“Fred was the first guy who trusted me enough to hire me to actually shoot film,” Romero said. As a young man just out of college, Romero honed his filmmaking skills making a series of short segments for Mister Rogers’ Neighborhood, creating a dozen or so titles such as “How Lightbulbs Are Made” and “Mr. Rogers Gets a Tonsillectomy.” The zombie king, who passed away in 2017, considered the latter his first big production, shot in a working hospital: “I still joke that 'Mr. Rogers Gets a Tonsillectomy' is the scariest film I’ve ever made. What I really mean is that I was scared sh*tless while I was trying to pull it off.”


In 1969, Rogers—who was relatively unknown at the time—went before the Senate to plead for a $20 million grant for public broadcasting, which had been proposed by President Johnson but was in danger of being sliced in half by Richard Nixon. His passionate plea about how television had the potential to turn kids into productive citizens worked; instead of cutting the budget, funding for public TV increased from $9 million to $22 million.


Years later, Rogers also managed to convince the Supreme Court that using VCRs to record TV shows at home shouldn’t be considered a form of copyright infringement (which was the argument of some in this contentious debate). Rogers argued that recording a program like his allowed working parents to sit down with their children and watch shows as a family. Again, he was convincing.


In 1984, Rogers donated one of his iconic sweaters to the Smithsonian’s National Museum of American History.

Tony Karumba, AFP/Getty Images
The World's Last Male Northern White Rhino Has Died, But Could He Still Help Save the Species?
Tony Karumba, AFP/Getty Images
Tony Karumba, AFP/Getty Images

Following age-related complications, Sudan the northern white rhinoceros was euthanized by a team of vets in Kenya at 45 years old, CNN reports. He was one of only three northern white rhinos left on Earth and the last male of his subspecies. For years, Sudan had represented the final hope for the survival of his kind, but now scientists have a back-up plan: Using Sudan's sperm, they may be able to continue his genetic line even after his death.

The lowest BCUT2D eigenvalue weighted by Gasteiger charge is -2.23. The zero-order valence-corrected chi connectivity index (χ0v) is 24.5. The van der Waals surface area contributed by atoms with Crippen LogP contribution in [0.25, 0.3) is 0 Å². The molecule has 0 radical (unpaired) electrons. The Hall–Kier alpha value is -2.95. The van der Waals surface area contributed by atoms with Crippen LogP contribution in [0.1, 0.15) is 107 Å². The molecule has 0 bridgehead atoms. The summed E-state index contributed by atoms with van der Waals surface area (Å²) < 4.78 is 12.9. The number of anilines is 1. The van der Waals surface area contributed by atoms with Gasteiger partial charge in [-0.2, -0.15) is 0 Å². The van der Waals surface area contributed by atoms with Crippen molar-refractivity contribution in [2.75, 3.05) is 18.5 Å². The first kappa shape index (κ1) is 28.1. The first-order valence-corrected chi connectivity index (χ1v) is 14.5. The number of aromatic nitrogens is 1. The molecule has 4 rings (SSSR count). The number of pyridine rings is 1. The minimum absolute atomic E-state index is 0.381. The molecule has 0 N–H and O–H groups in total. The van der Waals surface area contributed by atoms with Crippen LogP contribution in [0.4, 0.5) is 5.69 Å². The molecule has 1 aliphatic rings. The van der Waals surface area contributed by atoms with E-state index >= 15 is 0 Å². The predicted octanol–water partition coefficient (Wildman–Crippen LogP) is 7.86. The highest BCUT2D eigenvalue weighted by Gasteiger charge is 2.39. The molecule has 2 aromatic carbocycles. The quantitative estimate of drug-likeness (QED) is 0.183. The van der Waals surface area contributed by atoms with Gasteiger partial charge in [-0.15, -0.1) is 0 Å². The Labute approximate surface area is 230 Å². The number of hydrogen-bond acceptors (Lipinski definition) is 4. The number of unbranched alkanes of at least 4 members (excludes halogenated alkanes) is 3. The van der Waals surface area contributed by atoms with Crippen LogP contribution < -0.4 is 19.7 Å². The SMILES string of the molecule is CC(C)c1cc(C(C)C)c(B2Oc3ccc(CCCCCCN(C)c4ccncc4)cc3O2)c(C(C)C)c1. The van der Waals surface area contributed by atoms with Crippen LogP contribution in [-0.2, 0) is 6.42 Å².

Northern white rhino numbers from dwindled from 2000 in 1960 to only three in recent years. Those last survivors, Sudan, his daughter Najin, and granddaughter Fatu, lived together at the Ol Pejeta Conservancy in Kenya. Each animal had physical issues making it difficult for them to breed, and now with Sudan gone, a new generation of northern white rhinos looks even less likely.

But there is one way the story of these animals doesn't end in extinction. Before Sudan died, researchers were able to save some of his genetic material, which means it's still possible for him to father offspring. Scientists may either use the sperm to artificially inseminate one of the surviving females (even though they're related) or, due to their age and ailments, fertilize one of their eggs and implant the embryo into a female of a similar subspecies, like the southern white rhino, using in vitro fertilization.

"We must take advantage of the unique situation in which cellular technologies are utilized for conservation of critically endangered species," Jan Stejskal, an official at the Dvur Kralove Zoo in the Czech Republic where Sudan lived until 2009, told AFP. "It may sound unbelievable, but thanks to the newly developed techniques even Sudan could still have an offspring."

Poaching has been a major contributor to the northern white rhino's decline over the past century. Rhinos are often hunted for their horns, which are believed to have medicinal properties in some Asian cultures. (Other people just view the horn as a sign of wealth and status). Procreating is the biggest issue threatening the northern white rhinoceros at the moment. If such poaching continues, other rhino species in the wild could end up in the same situation.

[h/t CNN]